Members of the Norwegian delegation in Tbilisi. From the left, first row: Øyvind Halleraker, Christian Tybring-Gjedde and Rigmor Aasrud. From the left, back row: Peter Christian Frølich and Liv Signe Navarsete. Photo: Storting.

Members of the Norwegian delegation in Tbilisi. From the left, first row: Øyvind Halleraker, Christian Tybring-Gjedde and Rigmor Aasrud. From the left, back row: Peter Christian Frølich and Liv Signe Navarsete. Photo: Storting.

NATO PA adopts resolution on Georgia’s Euro-Atlantic integration

NATO’s Parliamentary Assembly (NATO PA) held its spring session in Tbilisi, Georgia, 26 to 29 May.

Following a visit to the administrative boundary line which Russia has established surrounding the separatist republic of South Ossetia, the Assembly adopted a resolution to support continued Euro-Atlantic integration for Georgia.

The representatives from the Storting were Øyvind Halleraker (head of the Storting’s delegation to NATO PA), Sverre Myrli (deputy head), Christian Tybring-Gjedde, Rigmor Aasrud, Liv Signe Navarsete and Peter Christian Frølich.

Russia’s attempts at destabilising its neighbouring country and undermining democratic processes and institutions in Western countries were among the main topics of discussion at the spring session. Rasa Jukneviciene, member of the Lithuanian Parliament, presented a report on NATO’s relationship with Russia and encouraged NATO to be firm and direct in its communication with Moscow.

The Assembly also discussed reports on how NATO should handle cyber threats, the misuse of social media and Russian misinformation campaigns intended to influence popular opinion in NATO member countries.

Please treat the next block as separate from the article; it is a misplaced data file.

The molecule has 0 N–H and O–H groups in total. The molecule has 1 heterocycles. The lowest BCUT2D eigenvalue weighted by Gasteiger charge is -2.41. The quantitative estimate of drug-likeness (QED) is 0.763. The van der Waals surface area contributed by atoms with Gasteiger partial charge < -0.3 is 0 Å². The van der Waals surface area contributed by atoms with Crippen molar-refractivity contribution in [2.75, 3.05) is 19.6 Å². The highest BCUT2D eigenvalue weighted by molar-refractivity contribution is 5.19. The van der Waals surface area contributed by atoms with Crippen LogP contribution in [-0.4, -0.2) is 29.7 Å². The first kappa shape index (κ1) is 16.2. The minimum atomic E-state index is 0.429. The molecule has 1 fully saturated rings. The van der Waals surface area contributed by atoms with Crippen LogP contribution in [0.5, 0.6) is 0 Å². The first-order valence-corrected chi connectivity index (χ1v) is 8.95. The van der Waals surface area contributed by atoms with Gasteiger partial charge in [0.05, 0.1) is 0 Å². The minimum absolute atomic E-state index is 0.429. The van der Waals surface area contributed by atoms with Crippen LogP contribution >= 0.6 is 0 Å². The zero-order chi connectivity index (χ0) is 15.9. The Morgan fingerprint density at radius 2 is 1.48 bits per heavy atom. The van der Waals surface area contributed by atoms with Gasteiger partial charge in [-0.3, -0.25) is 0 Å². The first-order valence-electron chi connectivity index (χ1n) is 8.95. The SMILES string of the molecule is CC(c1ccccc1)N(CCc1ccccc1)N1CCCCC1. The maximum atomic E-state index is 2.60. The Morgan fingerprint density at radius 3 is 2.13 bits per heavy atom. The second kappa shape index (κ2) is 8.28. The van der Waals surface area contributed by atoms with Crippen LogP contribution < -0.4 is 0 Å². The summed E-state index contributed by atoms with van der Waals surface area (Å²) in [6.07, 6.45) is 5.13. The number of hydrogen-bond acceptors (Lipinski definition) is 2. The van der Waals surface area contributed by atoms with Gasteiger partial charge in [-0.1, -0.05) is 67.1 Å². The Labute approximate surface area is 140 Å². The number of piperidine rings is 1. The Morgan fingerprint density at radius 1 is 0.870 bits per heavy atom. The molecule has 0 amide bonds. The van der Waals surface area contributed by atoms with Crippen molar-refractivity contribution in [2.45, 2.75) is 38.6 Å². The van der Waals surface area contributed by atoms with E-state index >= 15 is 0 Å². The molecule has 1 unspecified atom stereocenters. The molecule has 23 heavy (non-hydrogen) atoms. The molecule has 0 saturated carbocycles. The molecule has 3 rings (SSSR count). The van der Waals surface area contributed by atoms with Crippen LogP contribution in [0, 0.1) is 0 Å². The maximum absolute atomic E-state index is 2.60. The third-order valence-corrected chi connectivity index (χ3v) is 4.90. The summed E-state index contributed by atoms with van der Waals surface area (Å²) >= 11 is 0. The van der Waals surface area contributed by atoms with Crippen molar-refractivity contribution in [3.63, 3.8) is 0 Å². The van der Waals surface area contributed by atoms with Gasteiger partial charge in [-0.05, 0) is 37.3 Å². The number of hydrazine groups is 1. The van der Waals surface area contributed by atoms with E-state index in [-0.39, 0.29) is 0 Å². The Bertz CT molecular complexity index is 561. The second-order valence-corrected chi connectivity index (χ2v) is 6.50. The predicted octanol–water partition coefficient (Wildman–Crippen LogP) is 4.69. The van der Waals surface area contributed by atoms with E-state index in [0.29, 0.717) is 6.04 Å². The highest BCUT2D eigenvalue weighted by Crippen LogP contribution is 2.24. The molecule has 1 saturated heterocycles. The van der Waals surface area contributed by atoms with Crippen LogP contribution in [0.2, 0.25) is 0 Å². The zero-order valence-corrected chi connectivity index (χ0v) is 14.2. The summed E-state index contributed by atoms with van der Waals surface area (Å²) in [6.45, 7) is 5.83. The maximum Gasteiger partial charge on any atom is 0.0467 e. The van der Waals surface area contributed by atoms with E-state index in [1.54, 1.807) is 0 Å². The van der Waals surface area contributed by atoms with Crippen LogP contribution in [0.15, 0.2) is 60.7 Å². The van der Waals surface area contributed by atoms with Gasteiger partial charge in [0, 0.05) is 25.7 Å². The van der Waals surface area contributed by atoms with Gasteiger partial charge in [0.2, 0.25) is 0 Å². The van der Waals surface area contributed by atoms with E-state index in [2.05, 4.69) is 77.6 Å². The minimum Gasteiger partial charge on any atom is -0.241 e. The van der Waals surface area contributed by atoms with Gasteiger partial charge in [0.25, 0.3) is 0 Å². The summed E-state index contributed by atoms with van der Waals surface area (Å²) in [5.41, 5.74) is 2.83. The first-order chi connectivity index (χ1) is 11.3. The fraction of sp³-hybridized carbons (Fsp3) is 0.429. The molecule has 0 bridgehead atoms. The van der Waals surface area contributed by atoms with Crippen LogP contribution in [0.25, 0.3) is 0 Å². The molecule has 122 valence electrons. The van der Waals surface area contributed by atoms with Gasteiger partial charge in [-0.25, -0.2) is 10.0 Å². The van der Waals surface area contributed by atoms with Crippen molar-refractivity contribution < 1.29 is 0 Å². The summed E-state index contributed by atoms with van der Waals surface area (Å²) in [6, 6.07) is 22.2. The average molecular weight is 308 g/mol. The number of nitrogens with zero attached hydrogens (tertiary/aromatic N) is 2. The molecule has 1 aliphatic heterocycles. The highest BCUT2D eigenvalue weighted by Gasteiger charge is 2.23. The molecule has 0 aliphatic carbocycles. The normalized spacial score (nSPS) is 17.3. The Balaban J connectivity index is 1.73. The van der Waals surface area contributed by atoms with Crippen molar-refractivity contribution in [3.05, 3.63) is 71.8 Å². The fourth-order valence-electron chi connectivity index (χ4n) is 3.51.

Challenges in the North

The President of the NATO PA, Paolo Alli, inspects the administrative boundary line to South Ossetia. Photo: Storting.
The President of the NATO PA, Paolo Alli, inspects the administrative boundary line to South Ossetia. Photo: Storting.

Earlier this month, the Storting’s NATO PA delegation hosted a seminar in Svalbard. This formed the backdrop for a report on security challenges in the Arctic, which was discussed in Tbilisi. In his speech, Øyvind Halleraker, the Storting’s head of delegation to the NATO PA, emphasised that the High North is not a lawless area but a region characterised by positive cooperation and respect for international law.

Liv Signe Navarsete underscored the importance of search and rescue operations in the Arctic and the good Norwegian-Russian collaboration as well as the ever-closer cooperation on search and rescue issues in the Arctic Council.

“I am therefore sceptical as to whether NATO should develop its own search and rescue capabilities in the Arctic,” said Ms Navarsete.

Øyvind Halleraker picked up the topic in a question to NATO’s Deputy General Secretary, Rose Gottemoeller:

“The Arctic region is an area undergoing rapid change and of great strategic importance to the alliance. What role do you envisage for the alliance in the Arctic in order to increase monitoring capabilities in the Arctic?”

Ms Gottemoeller responded that the alliance largely relies on the Arctic countries to monitor the Arctic situation. She also said NATO needs the Arctic countries to guide the alliance on its role, based on their experiences and expertise.

The distribution of costs in NATO

Another important topic of discussion was achieving fairer cost sharing in NATO. With reference to the NATO summit in Brussels the day before the NATO PA meeting, many parliamentarians argued for a better and more appropriate way of calculating national contributions to security than the current target of 2% of GDP going to defence. It was pointed out that this figure can often be misleading.

Delegation leader Øyvind Halleraker highlighted Norway’s contribution of effort and investment to safeguard both Norwegian and NATO interests in the north.

“The purchase of new fighter planes, surveillance planes and submarines illustrates Norway’s significant contributions to NATO,” said Mr Halleraker.


Last updated: 30.05.2017 14:37